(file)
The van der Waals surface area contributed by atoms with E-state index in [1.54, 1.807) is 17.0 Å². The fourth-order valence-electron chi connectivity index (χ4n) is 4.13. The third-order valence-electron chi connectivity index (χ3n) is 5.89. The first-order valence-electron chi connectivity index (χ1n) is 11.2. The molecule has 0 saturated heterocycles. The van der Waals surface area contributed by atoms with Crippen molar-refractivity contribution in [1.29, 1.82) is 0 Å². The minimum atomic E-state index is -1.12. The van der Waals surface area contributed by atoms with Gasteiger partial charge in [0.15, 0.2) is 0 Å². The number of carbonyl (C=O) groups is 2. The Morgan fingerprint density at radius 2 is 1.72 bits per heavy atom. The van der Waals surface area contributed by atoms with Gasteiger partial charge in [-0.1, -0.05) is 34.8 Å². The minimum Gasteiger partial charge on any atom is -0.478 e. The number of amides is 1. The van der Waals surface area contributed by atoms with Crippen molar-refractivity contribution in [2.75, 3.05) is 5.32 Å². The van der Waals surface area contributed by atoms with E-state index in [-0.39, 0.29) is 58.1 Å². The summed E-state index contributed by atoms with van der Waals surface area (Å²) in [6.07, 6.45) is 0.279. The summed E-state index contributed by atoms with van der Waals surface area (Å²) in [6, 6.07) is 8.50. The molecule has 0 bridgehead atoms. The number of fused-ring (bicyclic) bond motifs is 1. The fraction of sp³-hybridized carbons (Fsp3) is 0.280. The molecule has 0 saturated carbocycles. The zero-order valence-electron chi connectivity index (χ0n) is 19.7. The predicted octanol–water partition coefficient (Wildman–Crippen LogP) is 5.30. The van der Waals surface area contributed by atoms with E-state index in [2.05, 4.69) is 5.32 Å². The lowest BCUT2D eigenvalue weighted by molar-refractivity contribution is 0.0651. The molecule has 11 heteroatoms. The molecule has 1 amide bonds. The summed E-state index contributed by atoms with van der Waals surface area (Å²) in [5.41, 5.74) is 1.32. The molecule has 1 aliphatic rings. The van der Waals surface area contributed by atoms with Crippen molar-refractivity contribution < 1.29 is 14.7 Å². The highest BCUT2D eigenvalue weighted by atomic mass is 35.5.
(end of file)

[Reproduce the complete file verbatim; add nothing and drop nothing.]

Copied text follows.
The van der Waals surface area contributed by atoms with E-state index in [1.54, 1.807) is 17.0 Å². The fourth-order valence-electron chi connectivity index (χ4n) is 4.13. The third-order valence-electron chi connectivity index (χ3n) is 5.89. The first-order valence-electron chi connectivity index (χ1n) is 11.2. The molecule has 0 saturated heterocycles. The van der Waals surface area contributed by atoms with Crippen molar-refractivity contribution in [1.29, 1.82) is 0 Å². The minimum atomic E-state index is -1.12. The van der Waals surface area contributed by atoms with Gasteiger partial charge in [0.15, 0.2) is 0 Å². The number of carbonyl (C=O) groups is 2. The Morgan fingerprint density at radius 2 is 1.72 bits per heavy atom. The van der Waals surface area contributed by atoms with Gasteiger partial charge in [-0.1, -0.05) is 34.8 Å². The minimum Gasteiger partial charge on any atom is -0.478 e. The number of amides is 1. The van der Waals surface area contributed by atoms with Crippen molar-refractivity contribution in [2.75, 3.05) is 5.32 Å². The van der Waals surface area contributed by atoms with E-state index in [-0.39, 0.29) is 58.1 Å². The summed E-state index contributed by atoms with van der Waals surface area (Å²) in [6.07, 6.45) is 0.279. The summed E-state index contributed by atoms with van der Waals surface area (Å²) in [6, 6.07) is 8.50. The molecule has 0 bridgehead atoms. The number of fused-ring (bicyclic) bond motifs is 1. The fraction of sp³-hybridized carbons (Fsp3) is 0.280. The molecule has 0 saturated carbocycles. The zero-order valence-electron chi connectivity index (χ0n) is 19.7. The predicted octanol–water partition coefficient (Wildman–Crippen LogP) is 5.30. The van der Waals surface area contributed by atoms with E-state index in [2.05, 4.69) is 5.32 Å². The lowest BCUT2D eigenvalue weighted by molar-refractivity contribution is 0.0651. The molecule has 11 heteroatoms. The molecule has 1 amide bonds. The summed E-state index contributed by atoms with van der Waals surface area (Å²) in [5.41, 5.74) is 1.32. The molecule has 1 aliphatic rings. The van der Waals surface area contributed by atoms with Crippen molar-refractivity contribution < 1.29 is 14.7 Å². The highest BCUT2D eigenvalue weighted by atomic mass is 35.5.